I have few problems that really need your help. I have been doing freelancing. I am trying to manage my workload to as part-time. My main problems are these:
Although I am reading my text + your course notes and lectures. But when after a day it seems like I dont know anything. I become heavily confused. When I sit to do kit questions, I find it really hard to write though my english is superb. Where to start from, how much to write, what to write etc etc…I am really thrilled by these problems. I was a sharp student not a dumb, I pick everything so fast but I am not sure what happened to me.

Kindly give me a detailed response and motivation. It will work more than your video lectures to me. I have high motives but this problem is becoming a barrier.

Many Thanks

• says

It is very difficult to be too detailed because everyone studies in different ways.
I don’t know how many papers you intend to take in December, but try not to study too much at once – it is a good idea to prepare yourself a plan. You can see how many chapters there are in the course notes and then spread them over the number of days that you have available for study.
Writing down your own summaries of what you have learned is a good idea (even though it obviously takes time). I always used to find that writing it down myself was the best way of remembering things, however easy some things might have seemed when I was listening to someone else explaining.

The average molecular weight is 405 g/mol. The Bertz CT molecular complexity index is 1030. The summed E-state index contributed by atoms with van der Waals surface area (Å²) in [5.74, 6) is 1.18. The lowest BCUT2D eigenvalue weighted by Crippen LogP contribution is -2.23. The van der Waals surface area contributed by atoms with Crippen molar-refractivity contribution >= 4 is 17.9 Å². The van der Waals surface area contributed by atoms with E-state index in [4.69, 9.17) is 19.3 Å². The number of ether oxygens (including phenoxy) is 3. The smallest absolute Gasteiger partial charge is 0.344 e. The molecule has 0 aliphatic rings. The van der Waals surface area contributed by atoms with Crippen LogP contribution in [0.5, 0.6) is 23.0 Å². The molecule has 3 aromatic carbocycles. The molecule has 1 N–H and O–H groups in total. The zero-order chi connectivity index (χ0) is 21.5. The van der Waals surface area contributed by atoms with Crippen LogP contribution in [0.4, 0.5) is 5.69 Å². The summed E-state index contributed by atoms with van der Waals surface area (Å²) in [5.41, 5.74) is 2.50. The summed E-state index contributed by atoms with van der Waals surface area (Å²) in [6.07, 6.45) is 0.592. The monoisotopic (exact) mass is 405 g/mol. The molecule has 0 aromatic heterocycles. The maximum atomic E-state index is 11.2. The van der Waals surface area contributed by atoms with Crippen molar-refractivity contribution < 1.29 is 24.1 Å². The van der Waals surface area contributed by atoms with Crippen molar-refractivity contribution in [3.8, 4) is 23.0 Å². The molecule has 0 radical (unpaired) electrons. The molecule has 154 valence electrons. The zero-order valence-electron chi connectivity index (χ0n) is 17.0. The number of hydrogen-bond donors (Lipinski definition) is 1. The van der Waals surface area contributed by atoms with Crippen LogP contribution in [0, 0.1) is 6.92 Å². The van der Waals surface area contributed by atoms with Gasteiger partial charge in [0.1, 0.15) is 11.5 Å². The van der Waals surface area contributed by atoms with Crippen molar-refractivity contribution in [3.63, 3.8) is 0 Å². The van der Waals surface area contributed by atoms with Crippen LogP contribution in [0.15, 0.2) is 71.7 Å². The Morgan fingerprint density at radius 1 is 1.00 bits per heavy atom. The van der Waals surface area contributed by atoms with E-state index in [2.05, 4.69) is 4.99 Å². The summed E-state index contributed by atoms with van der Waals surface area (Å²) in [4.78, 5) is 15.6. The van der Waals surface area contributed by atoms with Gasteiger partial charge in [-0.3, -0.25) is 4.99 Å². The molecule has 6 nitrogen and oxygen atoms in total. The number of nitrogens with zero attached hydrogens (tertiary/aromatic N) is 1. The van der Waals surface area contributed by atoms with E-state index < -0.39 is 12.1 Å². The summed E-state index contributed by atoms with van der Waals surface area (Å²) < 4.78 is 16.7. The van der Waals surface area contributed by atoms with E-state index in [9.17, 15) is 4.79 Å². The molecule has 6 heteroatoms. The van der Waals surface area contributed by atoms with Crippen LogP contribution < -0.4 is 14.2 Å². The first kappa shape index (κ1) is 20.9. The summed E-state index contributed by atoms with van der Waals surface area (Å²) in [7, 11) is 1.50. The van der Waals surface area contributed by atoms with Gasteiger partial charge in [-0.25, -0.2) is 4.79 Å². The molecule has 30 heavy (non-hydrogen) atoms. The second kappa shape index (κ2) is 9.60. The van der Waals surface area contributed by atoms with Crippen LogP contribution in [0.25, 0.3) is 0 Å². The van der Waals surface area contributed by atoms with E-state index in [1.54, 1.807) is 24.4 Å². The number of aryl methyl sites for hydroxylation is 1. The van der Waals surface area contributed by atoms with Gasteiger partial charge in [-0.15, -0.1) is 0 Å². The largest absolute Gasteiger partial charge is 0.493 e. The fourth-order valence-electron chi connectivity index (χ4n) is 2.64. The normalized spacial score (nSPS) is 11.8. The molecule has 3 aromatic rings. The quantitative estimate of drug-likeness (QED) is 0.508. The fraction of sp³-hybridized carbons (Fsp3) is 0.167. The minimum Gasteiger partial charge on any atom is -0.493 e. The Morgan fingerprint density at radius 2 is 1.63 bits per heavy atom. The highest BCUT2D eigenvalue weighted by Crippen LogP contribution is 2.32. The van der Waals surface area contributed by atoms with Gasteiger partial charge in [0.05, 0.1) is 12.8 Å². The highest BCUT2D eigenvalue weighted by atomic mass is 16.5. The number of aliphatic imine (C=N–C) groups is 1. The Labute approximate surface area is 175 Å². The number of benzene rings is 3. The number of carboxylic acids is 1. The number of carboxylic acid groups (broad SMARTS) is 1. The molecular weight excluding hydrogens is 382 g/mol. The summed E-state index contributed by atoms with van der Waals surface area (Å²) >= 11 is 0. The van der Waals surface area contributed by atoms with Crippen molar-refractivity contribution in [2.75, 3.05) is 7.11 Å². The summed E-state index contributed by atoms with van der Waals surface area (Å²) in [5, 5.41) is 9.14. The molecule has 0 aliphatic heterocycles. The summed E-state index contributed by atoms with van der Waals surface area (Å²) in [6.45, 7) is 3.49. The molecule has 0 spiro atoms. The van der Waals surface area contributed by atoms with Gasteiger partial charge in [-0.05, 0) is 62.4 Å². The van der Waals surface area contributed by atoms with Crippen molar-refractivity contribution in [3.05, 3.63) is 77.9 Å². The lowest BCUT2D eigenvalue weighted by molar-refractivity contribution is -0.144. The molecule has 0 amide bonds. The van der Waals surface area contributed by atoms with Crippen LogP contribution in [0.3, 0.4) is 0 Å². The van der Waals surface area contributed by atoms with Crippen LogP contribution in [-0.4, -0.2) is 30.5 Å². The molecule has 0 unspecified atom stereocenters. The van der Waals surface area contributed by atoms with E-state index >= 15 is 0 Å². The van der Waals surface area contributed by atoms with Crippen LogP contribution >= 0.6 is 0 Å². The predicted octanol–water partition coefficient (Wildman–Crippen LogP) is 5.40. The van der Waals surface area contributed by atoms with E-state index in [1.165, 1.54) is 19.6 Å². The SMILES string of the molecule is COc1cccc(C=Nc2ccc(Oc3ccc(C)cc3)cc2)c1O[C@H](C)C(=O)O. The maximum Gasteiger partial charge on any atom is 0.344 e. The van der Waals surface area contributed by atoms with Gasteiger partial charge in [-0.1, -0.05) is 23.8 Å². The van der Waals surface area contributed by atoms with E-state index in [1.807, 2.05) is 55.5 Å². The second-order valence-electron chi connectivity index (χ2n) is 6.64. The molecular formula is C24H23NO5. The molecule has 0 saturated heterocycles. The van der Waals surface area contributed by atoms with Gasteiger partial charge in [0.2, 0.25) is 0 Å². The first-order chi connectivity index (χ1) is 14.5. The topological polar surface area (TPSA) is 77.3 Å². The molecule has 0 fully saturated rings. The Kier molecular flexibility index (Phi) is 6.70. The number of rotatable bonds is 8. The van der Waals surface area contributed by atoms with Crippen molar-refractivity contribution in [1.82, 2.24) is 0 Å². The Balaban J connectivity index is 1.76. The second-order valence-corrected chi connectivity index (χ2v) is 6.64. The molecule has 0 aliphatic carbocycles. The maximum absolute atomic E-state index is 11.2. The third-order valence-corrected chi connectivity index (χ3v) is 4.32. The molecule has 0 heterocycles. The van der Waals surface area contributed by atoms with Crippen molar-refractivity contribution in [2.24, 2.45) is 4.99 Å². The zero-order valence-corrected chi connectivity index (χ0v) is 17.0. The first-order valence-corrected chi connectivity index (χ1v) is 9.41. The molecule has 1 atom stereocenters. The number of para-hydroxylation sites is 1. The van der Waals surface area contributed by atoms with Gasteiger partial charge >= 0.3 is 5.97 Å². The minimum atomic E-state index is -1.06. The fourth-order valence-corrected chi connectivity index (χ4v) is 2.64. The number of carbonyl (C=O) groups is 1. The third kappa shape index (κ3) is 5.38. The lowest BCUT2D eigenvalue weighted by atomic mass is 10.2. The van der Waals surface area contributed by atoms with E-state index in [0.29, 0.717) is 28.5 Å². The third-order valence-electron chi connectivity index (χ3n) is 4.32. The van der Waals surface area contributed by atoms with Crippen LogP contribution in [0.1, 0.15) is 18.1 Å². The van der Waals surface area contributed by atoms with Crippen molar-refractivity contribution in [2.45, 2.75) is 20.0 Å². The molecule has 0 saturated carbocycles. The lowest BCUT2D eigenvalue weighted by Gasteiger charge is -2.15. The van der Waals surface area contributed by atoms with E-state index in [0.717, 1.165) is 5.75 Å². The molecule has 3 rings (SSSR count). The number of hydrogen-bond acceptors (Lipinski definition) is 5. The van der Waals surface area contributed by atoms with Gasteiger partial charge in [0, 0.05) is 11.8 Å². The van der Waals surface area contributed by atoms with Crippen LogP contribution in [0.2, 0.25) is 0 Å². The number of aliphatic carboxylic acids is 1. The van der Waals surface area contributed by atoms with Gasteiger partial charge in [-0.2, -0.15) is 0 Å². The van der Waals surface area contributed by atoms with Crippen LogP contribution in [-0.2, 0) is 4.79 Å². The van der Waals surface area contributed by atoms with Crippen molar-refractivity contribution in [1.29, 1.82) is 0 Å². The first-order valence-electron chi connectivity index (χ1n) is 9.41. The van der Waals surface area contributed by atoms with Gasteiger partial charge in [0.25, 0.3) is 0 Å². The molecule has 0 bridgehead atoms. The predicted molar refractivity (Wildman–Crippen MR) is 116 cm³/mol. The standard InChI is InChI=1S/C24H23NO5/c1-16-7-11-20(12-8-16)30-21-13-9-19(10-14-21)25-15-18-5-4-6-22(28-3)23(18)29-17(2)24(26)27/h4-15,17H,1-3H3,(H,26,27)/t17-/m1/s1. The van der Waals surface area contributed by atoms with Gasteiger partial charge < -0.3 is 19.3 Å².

Certainly most important of all is practicing questions, but do remember that for the written parts the examiner (and the published books) always write much more than is expected because they know that people use the answers to learn from (and studying the examiners answers to written questions is certainly a good way of learning).
Two things on here might help a little. You will find linked from the F5 main page is list of the topics in past exam questions, and so when you have been through a topic then it is a good idea to practice some of the relevant questions (although bear in mind that many questions examine more than one topic).
The other thing is that also linked from the F5 page are my own video answers to several past exam questions. When I go through the question I try to explain the way I am approaching it. Also, my written answers are a better indicator of the amount you can be expected to write than the examiners own answers.
When you do get depressed then take a few days off studying. The problem is that once you get depressed (and tired) then everything starts going wrong which just makes you more depressed!!! A few days break refreshes you and then things that seemed difficult suddenly make sense

• says

Extremely thanks to you! I think more than 90% of the problem is solved here. I am more convinced now. I dont need any breaks though, Your motivation was the point of satisfaction for me. My 3chapters ABC, target and life cycle are done. Tomorrow I plan to see your throughput costing lecture and notes.

I am taking F4, F5 for the exam session.

Many Thanks

10. says

Hi, all I have been having problems with watching lectures since yesterday? What is the problem? Am I the only one?